We live in a society, country and broader world that are changing all the time. In recent years we have increasingly become aware of the new social, political and cultural dynamics that are spreading over the African continent. Postcolonial Africa has a new sense of identity, positioning itself globally and developing new visions about its own identity and the way in which its leaders and people would like to see them united, to live peacefully and be prosperous. A vision for realising these ideals was formulated within the context of the African Cultural Renaissance whose charter was adopted at the AU Summit at Khartoum in the North African country of Sudan in 2006.
The Africa that we talk about and live in is a continent living with the legacy of many things that happened in the past. When we talk about language, we are faced with a number of realities. Africa was, and still is, a continent characterised by its rich linguistic heritage, but also the prominent role that the languages of the former colonial powers, namely English, French and Portuguese, still play.
Important in our language environment is the role that the promotion of the so-called cross-border languages can play to help to integrate the people of Africa and to improve the continent’s levels of education and skills development. One of the arguments in favour of the promotion of the African languages is that it can help to integrate people who were separated by borders that were drawn rather arbitrarily at the Berlin Conference in 1884–85. Some of these borders are mere straight lines cutting through peoples, cultures and their languages, very often leading to unresolved conflict.
Over the years attempts were made to empower African languages. In this regard UNESCO and the former OAU initiated different activities, but the resolutions taken by these organisations were not binding. Two examples of these conferences are the OAU Language Plan of Africa that was launched in 1986 and the Harare Declaration of 1997. Institutions were also created to carry out the objectives of these initiatives, for example, the OAU Bureau of Languages at Kampala in Uganda.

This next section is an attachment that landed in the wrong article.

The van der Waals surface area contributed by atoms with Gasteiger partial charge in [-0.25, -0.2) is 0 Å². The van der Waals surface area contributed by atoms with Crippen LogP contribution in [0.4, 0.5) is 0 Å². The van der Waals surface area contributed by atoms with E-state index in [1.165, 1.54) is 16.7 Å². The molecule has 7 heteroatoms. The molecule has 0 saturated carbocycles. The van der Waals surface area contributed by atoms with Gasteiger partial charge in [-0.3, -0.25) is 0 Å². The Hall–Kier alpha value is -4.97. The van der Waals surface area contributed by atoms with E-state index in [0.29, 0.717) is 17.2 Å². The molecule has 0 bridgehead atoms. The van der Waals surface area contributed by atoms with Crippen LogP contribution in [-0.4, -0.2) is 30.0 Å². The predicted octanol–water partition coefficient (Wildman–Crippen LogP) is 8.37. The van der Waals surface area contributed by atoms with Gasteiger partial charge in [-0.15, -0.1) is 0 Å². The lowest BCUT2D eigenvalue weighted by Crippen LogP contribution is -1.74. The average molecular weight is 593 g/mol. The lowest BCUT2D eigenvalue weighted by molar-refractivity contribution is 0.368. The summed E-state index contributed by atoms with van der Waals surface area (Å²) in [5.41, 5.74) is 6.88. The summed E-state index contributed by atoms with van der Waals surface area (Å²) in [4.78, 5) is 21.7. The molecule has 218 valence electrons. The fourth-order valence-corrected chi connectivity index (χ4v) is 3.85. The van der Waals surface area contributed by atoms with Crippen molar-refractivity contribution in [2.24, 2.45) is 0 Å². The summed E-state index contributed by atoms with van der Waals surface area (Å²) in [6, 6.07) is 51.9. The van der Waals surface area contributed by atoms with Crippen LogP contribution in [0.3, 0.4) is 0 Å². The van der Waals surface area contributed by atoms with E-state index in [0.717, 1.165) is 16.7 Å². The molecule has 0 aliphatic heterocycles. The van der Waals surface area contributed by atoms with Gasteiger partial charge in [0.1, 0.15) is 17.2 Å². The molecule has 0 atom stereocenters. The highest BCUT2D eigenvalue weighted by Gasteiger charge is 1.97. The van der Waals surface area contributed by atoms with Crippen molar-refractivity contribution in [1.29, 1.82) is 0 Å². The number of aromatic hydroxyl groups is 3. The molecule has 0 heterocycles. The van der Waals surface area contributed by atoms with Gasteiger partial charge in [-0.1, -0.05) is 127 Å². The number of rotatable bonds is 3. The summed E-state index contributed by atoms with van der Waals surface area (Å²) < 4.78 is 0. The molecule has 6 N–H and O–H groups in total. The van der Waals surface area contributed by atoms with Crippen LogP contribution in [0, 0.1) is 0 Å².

Unfortunately, the former initiatives did not have the desired effect. The reason for this was mainly “the absence of structures to foster the implementation of agreed policies. It is not enough for resolutions on language to be passed at conferences, such resolutions must be integrated into national language policies and a detailed plan of action must be worked out” (Bamgbose 2008).
ACALAN has decided to group cross-border languages into six types:
- Widely spoken cross-border languages
- Limited cross-border languages
- Widely spoken non-cross-border languages
- Limited non-cross-border languages
- Endangered languages
- Imported (or partner) languages
Example of the Swahili language (source: makeaworldofdifference.blogspot.com)
Languages of the first type (widely spoken cross-border languages) have the potential of serving as a model for development, for they have a large population to support them, and sources prepared in one country can be shared and used in another. To expand their use should not be difficult once the necessary language development work has been undertaken. A good example of this is Swahili with its approximately 65 million speakers in East and Central Africa, which could have been entrenched as a lingua franca in a number of countries.
Bamgbose, Ayo. 2008. Vision and mission of the African Academy of Languages. (Unpublished document.)
Diki-Kidiri, Marcel. 2008. Implementation of cross-border vehicular languages in the region: Results and prospects. (Unpublished document.)
Tadadjeu, Maurice. 2008. Languages, factors of regional integration: Valorising functions. (Unpublished document.)